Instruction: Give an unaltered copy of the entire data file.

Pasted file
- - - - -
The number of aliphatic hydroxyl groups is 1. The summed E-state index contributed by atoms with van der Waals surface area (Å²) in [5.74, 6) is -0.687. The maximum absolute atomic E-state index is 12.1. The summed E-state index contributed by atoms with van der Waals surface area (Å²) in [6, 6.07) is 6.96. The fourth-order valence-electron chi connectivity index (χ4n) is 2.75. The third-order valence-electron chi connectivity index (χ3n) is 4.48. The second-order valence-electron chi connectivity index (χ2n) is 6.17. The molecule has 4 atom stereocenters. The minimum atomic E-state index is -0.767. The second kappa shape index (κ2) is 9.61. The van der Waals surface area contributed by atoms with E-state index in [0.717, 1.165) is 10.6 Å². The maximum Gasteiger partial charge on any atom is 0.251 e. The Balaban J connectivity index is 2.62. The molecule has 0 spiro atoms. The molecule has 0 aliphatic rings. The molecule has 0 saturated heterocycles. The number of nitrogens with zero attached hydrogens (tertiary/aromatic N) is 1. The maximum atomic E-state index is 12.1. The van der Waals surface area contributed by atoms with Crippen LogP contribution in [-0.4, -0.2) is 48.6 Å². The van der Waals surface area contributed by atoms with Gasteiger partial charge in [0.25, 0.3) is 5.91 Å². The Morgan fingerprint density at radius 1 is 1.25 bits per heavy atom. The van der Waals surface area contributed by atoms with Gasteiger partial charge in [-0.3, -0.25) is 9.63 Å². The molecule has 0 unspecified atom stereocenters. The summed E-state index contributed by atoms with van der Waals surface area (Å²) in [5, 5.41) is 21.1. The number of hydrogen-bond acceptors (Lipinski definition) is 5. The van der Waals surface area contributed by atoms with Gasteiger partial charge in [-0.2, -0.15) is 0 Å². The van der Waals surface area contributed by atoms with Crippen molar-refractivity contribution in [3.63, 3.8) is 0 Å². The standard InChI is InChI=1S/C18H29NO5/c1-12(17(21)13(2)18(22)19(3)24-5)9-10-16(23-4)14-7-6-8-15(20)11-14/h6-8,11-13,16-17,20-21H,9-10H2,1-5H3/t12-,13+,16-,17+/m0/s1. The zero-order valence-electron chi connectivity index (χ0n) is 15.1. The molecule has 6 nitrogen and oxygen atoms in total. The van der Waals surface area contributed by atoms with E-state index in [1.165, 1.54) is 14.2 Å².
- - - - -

The number of aliphatic hydroxyl groups is 1. The summed E-state index contributed by atoms with van der Waals surface area (Å²) in [5.74, 6) is -0.687. The maximum absolute atomic E-state index is 12.1. The summed E-state index contributed by atoms with van der Waals surface area (Å²) in [6, 6.07) is 6.96. The fourth-order valence-electron chi connectivity index (χ4n) is 2.75. The third-order valence-electron chi connectivity index (χ3n) is 4.48. The second-order valence-electron chi connectivity index (χ2n) is 6.17. The molecule has 4 atom stereocenters. The minimum atomic E-state index is -0.767. The second kappa shape index (κ2) is 9.61. The van der Waals surface area contributed by atoms with E-state index in [0.717, 1.165) is 10.6 Å². The maximum Gasteiger partial charge on any atom is 0.251 e. The Balaban J connectivity index is 2.62. The molecule has 0 spiro atoms. The molecule has 0 aliphatic rings. The molecule has 0 saturated heterocycles. The number of nitrogens with zero attached hydrogens (tertiary/aromatic N) is 1. The maximum atomic E-state index is 12.1. The van der Waals surface area contributed by atoms with Crippen LogP contribution in [-0.4, -0.2) is 48.6 Å². The van der Waals surface area contributed by atoms with Gasteiger partial charge in [0.25, 0.3) is 5.91 Å². The Morgan fingerprint density at radius 1 is 1.25 bits per heavy atom. The van der Waals surface area contributed by atoms with Gasteiger partial charge in [-0.3, -0.25) is 9.63 Å². The molecule has 0 unspecified atom stereocenters. The summed E-state index contributed by atoms with van der Waals surface area (Å²) in [5, 5.41) is 21.1. The number of hydrogen-bond acceptors (Lipinski definition) is 5. The van der Waals surface area contributed by atoms with Gasteiger partial charge in [-0.2, -0.15) is 0 Å². The van der Waals surface area contributed by atoms with Crippen molar-refractivity contribution in [3.63, 3.8) is 0 Å². The standard InChI is InChI=1S/C18H29NO5/c1-12(17(21)13(2)18(22)19(3)24-5)9-10-16(23-4)14-7-6-8-15(20)11-14/h6-8,11-13,16-17,20-21H,9-10H2,1-5H3/t12-,13+,16-,17+/m0/s1. The zero-order valence-electron chi connectivity index (χ0n) is 15.1. The molecule has 6 nitrogen and oxygen atoms in total. The van der Waals surface area contributed by atoms with E-state index in [1.165, 1.54) is 14.2 Å².